Wednesday, February 29, 2012

Journal of Irreproduced results, vol. 1

I wanted to try to replicate and slightly expand Ted Underwood's recent discussion of genre formation over time using the Bookworm dataset of Open Library books. I couldn't, quite, but I want to just post the results and code up here for those who have been following that discussion. Warning: this is a rather dry post.

The result, from the Bookworm dataset, doesn't show trends as clear as Ted's, but some interesting evidence remains. To track genre formation (or really, genre persistence) I compared each of 5 Library of Congress subject headings to each other. This is using the same metric of similarity as Ted's post (Spearman correlation of the top 5,000 words) with one exception (see point 2 below). I also took two separate sample from each genre in each year, so I can look at how similar biography is to itself without any overlap.

Similarity to fiction is the chart that Ted looked at the most, and my findings are roughly consistent with his, except that I lack the 18th century, and therefore don't show the pronounced decline he does. That makes my results less interesting: but it also confirms he's looking in the right place for action on these particular areas. I should be doing this inside the social sciences, probably, if I want to capture genres in action: maybe next month sometime.

Nonetheless, this also isn't as smooth as Ted's charts, for a few reasons I want to address.

1. (And this is really the only substantive comment I have). I very deliberately tried to avoid any smoothing before the final step. Taking 39-year slices (or one year slices) and comparing them to other 39-year slices, or even to 1-year slices, as Ted does, means there will be substantial overlap between adjacent points, and so the data will look smoother than it actually is.  So m goal was to create subsets of books that are about 1,000,000 words, that can be directly compared to each other in the same time horizon, and that have zero overlap from one to the next. The best way to do that seemed to be about a decade at a time. The code to do this (below) is pretty hairy; it's possible that it introduces some errors. (I notice, off the top, that I actually use an 11 year interval and a ten-year time step, so there may occasionally be a book that ends up representing poetry twice. These will be very rare, though, and poetry compared to poetry will never have overlapping elements. I hope).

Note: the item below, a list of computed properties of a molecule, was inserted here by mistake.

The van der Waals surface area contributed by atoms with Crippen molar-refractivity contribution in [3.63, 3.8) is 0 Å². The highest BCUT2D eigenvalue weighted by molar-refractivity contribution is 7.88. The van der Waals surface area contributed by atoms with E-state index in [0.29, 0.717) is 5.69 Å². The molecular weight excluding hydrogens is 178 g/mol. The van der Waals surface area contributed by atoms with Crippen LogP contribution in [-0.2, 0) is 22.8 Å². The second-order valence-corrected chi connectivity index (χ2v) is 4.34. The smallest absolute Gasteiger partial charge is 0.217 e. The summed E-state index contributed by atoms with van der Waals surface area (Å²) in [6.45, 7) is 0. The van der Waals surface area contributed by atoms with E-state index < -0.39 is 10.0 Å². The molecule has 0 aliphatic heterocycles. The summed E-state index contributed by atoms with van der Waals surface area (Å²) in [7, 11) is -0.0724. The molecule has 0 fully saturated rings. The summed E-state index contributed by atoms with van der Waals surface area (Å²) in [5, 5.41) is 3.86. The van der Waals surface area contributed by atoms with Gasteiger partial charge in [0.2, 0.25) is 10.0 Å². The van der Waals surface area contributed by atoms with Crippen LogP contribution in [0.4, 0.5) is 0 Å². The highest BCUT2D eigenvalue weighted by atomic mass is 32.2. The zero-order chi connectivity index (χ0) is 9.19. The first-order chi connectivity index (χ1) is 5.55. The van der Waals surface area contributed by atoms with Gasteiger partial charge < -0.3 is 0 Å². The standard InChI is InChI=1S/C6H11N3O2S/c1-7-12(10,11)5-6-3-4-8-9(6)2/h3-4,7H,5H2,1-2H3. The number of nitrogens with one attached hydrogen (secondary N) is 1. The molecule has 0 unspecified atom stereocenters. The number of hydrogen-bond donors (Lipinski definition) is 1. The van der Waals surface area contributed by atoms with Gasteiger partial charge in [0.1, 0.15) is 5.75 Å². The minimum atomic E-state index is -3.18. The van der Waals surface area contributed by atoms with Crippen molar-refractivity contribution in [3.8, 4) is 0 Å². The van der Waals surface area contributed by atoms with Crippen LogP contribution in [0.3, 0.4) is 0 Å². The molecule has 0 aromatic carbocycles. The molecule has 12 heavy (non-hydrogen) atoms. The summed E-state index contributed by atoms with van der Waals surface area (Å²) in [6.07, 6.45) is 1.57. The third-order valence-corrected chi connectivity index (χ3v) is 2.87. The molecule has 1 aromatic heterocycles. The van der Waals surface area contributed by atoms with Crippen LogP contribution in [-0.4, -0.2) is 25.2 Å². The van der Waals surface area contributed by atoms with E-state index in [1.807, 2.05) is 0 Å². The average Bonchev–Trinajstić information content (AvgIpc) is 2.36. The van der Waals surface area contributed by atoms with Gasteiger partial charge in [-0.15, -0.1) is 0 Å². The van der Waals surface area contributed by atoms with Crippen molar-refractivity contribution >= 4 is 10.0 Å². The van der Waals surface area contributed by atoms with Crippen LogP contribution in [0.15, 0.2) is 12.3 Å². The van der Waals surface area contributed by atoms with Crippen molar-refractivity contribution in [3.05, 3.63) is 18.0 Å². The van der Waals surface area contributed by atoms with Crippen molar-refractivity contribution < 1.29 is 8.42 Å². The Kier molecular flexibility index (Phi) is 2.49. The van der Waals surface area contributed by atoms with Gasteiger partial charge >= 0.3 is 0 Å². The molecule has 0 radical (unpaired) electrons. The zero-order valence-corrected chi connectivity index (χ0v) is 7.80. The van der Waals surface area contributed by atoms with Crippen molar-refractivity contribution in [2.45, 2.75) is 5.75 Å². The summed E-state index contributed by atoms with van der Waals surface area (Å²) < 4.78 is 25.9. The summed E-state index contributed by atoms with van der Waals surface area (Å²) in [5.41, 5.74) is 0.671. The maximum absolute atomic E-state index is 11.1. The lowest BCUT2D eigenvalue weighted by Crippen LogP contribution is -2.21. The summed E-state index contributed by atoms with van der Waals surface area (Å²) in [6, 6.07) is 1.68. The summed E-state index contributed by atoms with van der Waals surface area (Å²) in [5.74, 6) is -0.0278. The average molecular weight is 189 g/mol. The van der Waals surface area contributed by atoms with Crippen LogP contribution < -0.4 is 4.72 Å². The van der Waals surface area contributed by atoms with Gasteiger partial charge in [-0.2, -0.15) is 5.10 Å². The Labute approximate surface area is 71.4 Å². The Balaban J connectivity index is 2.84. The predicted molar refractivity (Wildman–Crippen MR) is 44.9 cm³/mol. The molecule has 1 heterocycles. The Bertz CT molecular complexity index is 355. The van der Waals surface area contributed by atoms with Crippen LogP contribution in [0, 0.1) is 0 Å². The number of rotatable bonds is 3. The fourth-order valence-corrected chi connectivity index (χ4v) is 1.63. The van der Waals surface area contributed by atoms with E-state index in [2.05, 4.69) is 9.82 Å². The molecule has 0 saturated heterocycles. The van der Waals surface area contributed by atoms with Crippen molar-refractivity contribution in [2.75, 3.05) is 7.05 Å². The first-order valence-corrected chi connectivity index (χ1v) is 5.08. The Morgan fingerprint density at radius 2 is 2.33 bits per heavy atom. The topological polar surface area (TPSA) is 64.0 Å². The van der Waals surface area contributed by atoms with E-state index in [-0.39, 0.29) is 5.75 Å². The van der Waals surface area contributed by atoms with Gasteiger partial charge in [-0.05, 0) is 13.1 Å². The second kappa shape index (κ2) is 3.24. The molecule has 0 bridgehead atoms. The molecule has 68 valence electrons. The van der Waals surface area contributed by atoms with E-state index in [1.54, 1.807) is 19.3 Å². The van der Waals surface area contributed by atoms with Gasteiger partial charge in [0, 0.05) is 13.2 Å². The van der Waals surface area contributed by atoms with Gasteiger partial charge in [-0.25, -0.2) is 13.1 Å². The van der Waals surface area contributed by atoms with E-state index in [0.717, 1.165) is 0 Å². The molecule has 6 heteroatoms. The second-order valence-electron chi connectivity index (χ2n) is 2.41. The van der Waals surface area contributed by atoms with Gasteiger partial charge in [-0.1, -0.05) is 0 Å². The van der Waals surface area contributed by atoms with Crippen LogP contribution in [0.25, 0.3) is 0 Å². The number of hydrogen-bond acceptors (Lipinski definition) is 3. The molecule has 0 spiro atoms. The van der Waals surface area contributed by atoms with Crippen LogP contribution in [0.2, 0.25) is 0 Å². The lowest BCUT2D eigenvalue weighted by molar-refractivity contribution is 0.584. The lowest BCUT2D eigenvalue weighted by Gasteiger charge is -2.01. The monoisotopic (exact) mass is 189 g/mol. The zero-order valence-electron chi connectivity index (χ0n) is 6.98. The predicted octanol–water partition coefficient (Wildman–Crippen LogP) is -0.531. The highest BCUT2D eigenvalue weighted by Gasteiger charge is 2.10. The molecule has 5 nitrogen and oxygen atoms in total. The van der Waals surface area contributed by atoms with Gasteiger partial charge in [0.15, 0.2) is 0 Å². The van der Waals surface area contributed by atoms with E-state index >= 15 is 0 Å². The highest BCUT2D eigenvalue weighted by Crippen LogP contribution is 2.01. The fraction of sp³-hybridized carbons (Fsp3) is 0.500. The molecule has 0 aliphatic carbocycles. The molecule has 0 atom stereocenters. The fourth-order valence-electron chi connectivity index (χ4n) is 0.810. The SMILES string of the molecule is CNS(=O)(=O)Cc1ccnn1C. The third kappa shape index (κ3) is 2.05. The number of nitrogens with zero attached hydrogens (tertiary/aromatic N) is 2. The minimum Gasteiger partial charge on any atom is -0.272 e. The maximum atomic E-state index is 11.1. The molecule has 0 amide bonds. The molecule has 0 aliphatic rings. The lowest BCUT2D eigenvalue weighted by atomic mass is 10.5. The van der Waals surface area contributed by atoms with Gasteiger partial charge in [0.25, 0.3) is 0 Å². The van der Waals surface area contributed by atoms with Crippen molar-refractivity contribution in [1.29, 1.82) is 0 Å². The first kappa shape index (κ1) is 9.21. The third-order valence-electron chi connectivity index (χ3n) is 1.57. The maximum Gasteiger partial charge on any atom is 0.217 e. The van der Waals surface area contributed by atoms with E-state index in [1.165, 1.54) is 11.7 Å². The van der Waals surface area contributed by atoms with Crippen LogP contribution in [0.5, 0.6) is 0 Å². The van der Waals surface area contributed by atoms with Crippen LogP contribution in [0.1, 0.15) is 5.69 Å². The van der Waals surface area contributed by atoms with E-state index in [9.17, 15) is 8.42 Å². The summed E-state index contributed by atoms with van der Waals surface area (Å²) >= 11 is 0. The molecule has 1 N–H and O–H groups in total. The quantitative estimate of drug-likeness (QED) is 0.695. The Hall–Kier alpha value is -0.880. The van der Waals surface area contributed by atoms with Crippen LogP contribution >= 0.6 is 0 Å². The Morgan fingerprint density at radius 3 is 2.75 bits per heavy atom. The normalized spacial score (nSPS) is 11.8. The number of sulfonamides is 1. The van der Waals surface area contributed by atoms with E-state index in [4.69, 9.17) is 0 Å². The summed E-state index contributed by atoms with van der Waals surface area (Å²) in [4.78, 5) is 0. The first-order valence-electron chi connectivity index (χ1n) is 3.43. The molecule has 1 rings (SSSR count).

2. I use word stems, instead of words, as my comparison; that loses tense differences between words, which helps differentiate between genres, but which don't generally capture the differences I'm interested in.

3. My LC Subject Headings may not capture genres the same way his categories do.

4. Bookworm data includes books published in a year that were written earlier. (Drama, most notably, includes Shakespeare). That will haze up trends in general, though not eliminate them.

Here's the size of the results I'm using, number of books and average number of words:

  LCSubjectHeading averageSize number
1        biography      143351   9815
2            drama       36132   1377
3          fiction       85641   5273
4           poetry       38360   3092
5          sermons       81050   4195

And here's my R code to make these charts, just pasted inline. I'm posting this mostly because it was fun to try to comment up a longish piece of code that never uses 'if','for', a variable named 'i', or any of the other elements of normal programming that R eschews. This unfortunately probably makes it nearly unreadable as well, since the primary action is descending up and down a complex data structure that is pieced together in various places. And this is another irreproducible result, because you need a local version of Bookworm to run it. But: here you go!


#This uses the API to Bookworm to build a data.frame with metadata for all the books matching
#the query. The list structure is so ugly because the API uses dictionary structures